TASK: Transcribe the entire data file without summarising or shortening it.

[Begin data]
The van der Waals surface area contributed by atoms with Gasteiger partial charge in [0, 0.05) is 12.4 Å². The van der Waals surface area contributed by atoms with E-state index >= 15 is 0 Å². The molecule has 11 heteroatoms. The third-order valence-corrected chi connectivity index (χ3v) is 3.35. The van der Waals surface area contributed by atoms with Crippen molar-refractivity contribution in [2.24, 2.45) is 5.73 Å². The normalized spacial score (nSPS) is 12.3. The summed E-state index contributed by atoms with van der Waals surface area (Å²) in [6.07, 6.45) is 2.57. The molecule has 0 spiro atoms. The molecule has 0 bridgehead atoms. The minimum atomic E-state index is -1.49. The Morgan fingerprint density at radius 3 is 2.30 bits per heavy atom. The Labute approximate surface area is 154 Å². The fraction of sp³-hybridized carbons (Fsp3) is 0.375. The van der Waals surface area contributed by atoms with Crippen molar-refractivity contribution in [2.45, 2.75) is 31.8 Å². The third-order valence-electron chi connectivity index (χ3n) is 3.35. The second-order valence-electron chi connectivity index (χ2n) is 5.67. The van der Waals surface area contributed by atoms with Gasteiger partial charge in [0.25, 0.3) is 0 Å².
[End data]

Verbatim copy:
The van der Waals surface area contributed by atoms with Gasteiger partial charge in [0, 0.05) is 12.4 Å². The van der Waals surface area contributed by atoms with E-state index >= 15 is 0 Å². The molecule has 11 heteroatoms. The third-order valence-corrected chi connectivity index (χ3v) is 3.35. The van der Waals surface area contributed by atoms with Crippen molar-refractivity contribution in [2.24, 2.45) is 5.73 Å². The normalized spacial score (nSPS) is 12.3. The summed E-state index contributed by atoms with van der Waals surface area (Å²) in [6.07, 6.45) is 2.57. The molecule has 0 spiro atoms. The molecule has 0 bridgehead atoms. The minimum atomic E-state index is -1.49. The Morgan fingerprint density at radius 3 is 2.30 bits per heavy atom. The Labute approximate surface area is 154 Å². The fraction of sp³-hybridized carbons (Fsp3) is 0.375. The van der Waals surface area contributed by atoms with Crippen molar-refractivity contribution in [2.45, 2.75) is 31.8 Å². The third-order valence-electron chi connectivity index (χ3n) is 3.35. The second-order valence-electron chi connectivity index (χ2n) is 5.67. The van der Waals surface area contributed by atoms with Gasteiger partial charge in [0.25, 0.3) is 0 Å².